Duncannon, Pa., Bolsters Cybersecurity After Ransomware Attack

Officials are increasing the cybersecurity stance of the borough after it fell victim to a ransomware attack in April. Protections include an additional layer of security with an onsite backup of its computers.

by Jim T. Ryan, The Patriot-News / June 29, 2020
Shutterstock/NicoElNino

(TNS) — Duncannon officials will bulk up cybersecurity following a ransomware attack in April, which left many municipal computer systems inoperable and caused the borough to pay out more than $40,000 to the hackers to restore systems.  Borough officials initially did not disclose that their computer problems were caused by a ransomware attack, according to text communications that were secured in a right-to-know request.

Splashwire, the Cumberland County firm the borough hired two years ago for its information technology support, proposed a package of increased cybersecurity to prevent future attacks. But, some questions remain as to how the hackers were able to breach both the borough and the IT company. 

Council unanimously approved the increased security at its June 16 meeting. 

Borough treasurer Robert Kroboth said that the security proposal includes added reviews from Splashwire’s chief security officer, email secure archival and continuity measures, added security software, and cloud-based backup of all systems through Azure, a Microsoft-based system.

“Why wasn’t this done before?” asked Councilwoman Kim Conrad during the meeting.

“The borough believes it was,” Kroboth said.

Allegedly, the borough had backup systems, provided through Splashwire, but that server also was compromised in the attack, council President Jeffrey Kirkhoff said.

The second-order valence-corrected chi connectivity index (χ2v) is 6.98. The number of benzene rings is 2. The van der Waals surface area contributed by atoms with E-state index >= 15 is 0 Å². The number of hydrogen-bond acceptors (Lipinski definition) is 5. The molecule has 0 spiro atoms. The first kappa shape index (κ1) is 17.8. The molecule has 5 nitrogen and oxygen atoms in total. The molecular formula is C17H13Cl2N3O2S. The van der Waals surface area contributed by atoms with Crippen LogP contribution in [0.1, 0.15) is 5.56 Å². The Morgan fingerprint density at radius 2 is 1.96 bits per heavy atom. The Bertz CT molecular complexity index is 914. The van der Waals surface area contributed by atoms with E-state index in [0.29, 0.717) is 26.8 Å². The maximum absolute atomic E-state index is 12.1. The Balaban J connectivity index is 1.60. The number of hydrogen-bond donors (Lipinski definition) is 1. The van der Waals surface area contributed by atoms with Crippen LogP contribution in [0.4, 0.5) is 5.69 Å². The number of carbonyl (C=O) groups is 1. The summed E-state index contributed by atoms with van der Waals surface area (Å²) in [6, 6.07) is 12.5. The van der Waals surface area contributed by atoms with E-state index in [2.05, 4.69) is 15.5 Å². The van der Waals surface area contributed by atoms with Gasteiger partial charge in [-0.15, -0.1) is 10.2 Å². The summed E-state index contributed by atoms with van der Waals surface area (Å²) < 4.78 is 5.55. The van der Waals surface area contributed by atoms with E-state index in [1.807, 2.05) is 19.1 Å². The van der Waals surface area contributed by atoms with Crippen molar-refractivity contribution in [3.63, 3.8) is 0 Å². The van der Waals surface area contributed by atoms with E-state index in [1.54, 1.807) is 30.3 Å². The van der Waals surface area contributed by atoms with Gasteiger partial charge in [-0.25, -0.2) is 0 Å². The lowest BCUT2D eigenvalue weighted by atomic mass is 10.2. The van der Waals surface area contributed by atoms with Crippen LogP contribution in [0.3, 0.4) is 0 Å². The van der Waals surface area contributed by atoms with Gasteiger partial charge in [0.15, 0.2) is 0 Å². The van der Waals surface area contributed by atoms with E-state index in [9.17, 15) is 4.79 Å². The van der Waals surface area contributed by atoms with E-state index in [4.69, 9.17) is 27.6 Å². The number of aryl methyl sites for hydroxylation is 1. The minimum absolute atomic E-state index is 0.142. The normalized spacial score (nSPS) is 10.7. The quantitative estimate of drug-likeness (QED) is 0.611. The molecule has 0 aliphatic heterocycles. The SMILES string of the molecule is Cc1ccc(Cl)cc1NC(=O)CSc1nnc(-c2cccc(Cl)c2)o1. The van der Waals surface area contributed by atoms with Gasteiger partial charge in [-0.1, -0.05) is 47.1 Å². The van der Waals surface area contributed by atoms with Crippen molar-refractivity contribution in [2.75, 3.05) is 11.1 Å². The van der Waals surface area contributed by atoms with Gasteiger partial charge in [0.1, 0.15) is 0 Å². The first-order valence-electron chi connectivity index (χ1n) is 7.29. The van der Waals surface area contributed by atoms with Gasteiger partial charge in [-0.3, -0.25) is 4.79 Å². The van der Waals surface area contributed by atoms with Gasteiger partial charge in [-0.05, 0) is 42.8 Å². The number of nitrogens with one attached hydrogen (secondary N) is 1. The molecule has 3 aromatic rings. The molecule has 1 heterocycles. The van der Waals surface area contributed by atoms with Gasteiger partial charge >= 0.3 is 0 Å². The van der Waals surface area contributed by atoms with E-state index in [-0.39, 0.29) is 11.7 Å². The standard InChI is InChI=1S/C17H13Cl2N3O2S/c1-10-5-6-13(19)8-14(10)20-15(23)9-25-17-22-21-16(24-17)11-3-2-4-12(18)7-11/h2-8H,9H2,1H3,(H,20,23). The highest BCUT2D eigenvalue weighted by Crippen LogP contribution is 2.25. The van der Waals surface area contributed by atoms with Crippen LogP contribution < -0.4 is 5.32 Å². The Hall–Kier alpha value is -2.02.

The added security will cost the borough about $1,700 up front, and not more than $14,000 annually, Kroboth said. The security software will cost about $83 per month and the cloud backup and storage will cost $135. With the added services, the borough would save a little money on routine access issues, like forgotten passwords or other support that was previously billed per call. 

The borough is looking at adding an additional layer of security with an on-site backup of its computers. The redundancy could make it easier to recover systems.

The borough is under contract with Splashwire until next year, Kroboth said. Putting IT services out for bid will be a lengthy process, but council could address that later. An attempt to reach the company for comment was unsuccessful.

In April, the borough was hit by ransomware, which made its computer systems inoperable. The hacker demanded $50,000, which the borough eventually paid because it couldn’t restore its systems from the backup that Splashwire was supposed to provide. 

At the time, the borough declined to give specifics about its IT problems, telling the public it was looking into it with Splashwire. Kirkhoff, when asked specifically about hackers and security breaches by the newspaper, said he couldn’t comment because the borough didn’t want to put out false information before officials knew what was happening.

However, text message communications among council members and staff immediately preceding the April council meeting showed they knew then that it was a ransomware attack and were already planning to pay the hackers because they knew their systems couldn’t be recovered.